The Bruntwood doesn’t want you. Now what?

Credit: dgim-studio on Freepik

COMMENT: The arts industry does aspiring writers no favours by implying script submission is the only route into play writing. There’s a far better way to hone your craft than waiting for the thumbs up of the reading room.

Today, the Bruntwood prize revealed its longlist. And out of the 1890 entrants, 1760 of you got the news you’re not on it. And, worse, you have no information of what you did wrong. They did of course congratulate you on your achievement of writing a play and getting it out there. But that is little consolation, and when “sending it out into the world to be experienced by other people” can mean “having it read once then put in the bin” it’s a bit of a platitude. “There’s always next time” is the usual upbeat message – but how are your prospects next time supposed to be any better? What have you learned from this?

To be fair to the Bruntwood Prize and all of the other major competitions, they are aware of the questions of whether they are there for everyone or the lucky few. In the case of the Bruntwood Prize, they publish a series of “toolkit” articles from various writers on how to make your scripts better. But you have probably already read those, and you still lost. You have also probably been on playwriting courses for beginners, read books about playwriting and searched for tips on the internet – and you’re still getting nowhere. What are you meant to do now?

Well, I’ve been there. I found a way forward. And it wasn’t by playing the game of submit-reject-sumbit-reject-submit ad infinitum. I do not claim to be an authority on how to write a good play, but this year I got my first nomination for new writing award on the fringe circuit and my first professional writing commission has just been produced, so I think my experience counts for something. Nevertheless, I have something to say that many of you aren’t going to like, and I don’t think the Bruntwood will like either. I have a lot of nuance and caveats to add to this message, so please try not to take this at face value, but there’s no getting round the fact this is an unpopular thing to say:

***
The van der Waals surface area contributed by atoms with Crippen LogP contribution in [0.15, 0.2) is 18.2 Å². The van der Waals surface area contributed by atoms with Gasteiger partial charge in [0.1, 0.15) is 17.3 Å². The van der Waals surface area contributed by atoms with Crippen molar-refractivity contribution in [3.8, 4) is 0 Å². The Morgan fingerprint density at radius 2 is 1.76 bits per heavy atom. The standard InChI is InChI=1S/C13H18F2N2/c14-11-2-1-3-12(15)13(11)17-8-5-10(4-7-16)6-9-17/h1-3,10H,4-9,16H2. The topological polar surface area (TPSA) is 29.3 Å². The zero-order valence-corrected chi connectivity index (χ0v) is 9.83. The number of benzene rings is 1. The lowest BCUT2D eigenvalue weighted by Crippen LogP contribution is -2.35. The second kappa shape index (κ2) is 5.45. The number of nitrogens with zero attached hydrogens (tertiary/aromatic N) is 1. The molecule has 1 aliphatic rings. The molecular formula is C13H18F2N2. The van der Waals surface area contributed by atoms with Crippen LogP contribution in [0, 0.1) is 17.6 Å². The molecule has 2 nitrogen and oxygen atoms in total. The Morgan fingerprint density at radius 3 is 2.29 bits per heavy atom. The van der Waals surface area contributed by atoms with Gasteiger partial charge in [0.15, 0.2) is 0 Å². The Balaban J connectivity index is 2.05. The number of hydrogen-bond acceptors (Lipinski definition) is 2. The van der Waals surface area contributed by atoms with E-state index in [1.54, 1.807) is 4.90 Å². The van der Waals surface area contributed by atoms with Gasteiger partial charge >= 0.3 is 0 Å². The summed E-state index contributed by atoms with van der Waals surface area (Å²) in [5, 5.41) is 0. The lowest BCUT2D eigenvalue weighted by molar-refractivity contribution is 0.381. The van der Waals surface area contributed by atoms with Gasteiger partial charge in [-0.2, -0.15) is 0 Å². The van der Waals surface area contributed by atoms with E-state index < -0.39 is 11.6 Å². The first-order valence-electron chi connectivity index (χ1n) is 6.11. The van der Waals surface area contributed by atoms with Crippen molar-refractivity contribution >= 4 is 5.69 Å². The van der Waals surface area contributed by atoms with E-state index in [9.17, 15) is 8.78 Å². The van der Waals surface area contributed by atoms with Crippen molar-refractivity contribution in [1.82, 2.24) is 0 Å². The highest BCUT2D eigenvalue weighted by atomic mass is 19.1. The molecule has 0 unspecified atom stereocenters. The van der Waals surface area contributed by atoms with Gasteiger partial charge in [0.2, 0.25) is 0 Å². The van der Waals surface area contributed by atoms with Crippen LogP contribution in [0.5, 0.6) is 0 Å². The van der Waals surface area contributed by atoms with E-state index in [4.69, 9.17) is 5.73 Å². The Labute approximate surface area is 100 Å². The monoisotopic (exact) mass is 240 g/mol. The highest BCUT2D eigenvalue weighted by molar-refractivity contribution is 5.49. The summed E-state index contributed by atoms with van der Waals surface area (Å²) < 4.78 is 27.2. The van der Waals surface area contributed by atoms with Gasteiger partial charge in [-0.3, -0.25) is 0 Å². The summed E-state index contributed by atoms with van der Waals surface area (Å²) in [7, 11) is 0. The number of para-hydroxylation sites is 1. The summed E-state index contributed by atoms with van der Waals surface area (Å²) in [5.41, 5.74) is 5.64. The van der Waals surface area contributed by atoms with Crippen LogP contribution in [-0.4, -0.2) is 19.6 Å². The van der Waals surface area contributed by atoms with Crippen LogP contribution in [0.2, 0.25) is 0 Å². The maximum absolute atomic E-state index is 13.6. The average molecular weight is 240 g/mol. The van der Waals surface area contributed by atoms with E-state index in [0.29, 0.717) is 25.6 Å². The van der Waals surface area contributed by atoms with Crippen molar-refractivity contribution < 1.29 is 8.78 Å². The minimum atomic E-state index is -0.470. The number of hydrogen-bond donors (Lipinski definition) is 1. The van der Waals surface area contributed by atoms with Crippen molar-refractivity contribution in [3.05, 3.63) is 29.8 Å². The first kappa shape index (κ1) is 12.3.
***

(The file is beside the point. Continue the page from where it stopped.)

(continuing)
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What’s worth watching: autumn/winter 2022

Skip to: Noughts and Crosses, Brassed Off, Constellations, Watson: the Final Problem, Shakers, Terrifying Tales from Tyneside, Sugar Baby, Around the World in 80 Days, Howerd’s End, One Off, Wishes in the Wind, A Room of One’s Own, Alice in Wonderland, The Great Gatsby

I finally get round to writing up this overdue list of what’s coming up in the north-east that I recommend, and what happens? That thing. However, I have thought long and hard about this, and I have decided to continue writing this article. It is what the Queen would have wanted. However, I am writing this with my Union Jack flying at half mast and wearing a black armband. I hope you approve.

Fringe season is over, it’s time to look back at what’s happening locally.

Safe Choice:

You should all be refreshed on the rules by now, but to recap: safe choice is for plays where I think you can’t go wrong AND where the play has a wide audience appeal. Nothing appeals to everyone all the time, but if you like the sound of how I describe this, I’m confident you’ll like it for real.

Noughts and Crosses

Sephy and CallumThe top of the must see list by far is from Pilot Theatre. There are two things notable about York-based Pilot Theatre. Firstly, they are one of the best theatre companies I’ve seen for staging, and it doesn’t necessarily means high-budget or flashy staging but staging that is creative and innovative, with every play being visually striking in a different way. Secondly, they are a super-diverse theatre company. That’s not the easiest of things to do; one pitfall is casting that looks contrived, and the other is endless plays about racism – in my opinion, neither of these do anybody any favours in the long run. Pilot Theatre, I think, gets it; and for any theatre company looking to diversify its programme but unsure how to go about doing it, I’d recommend Pilot Theatre for inspiration.

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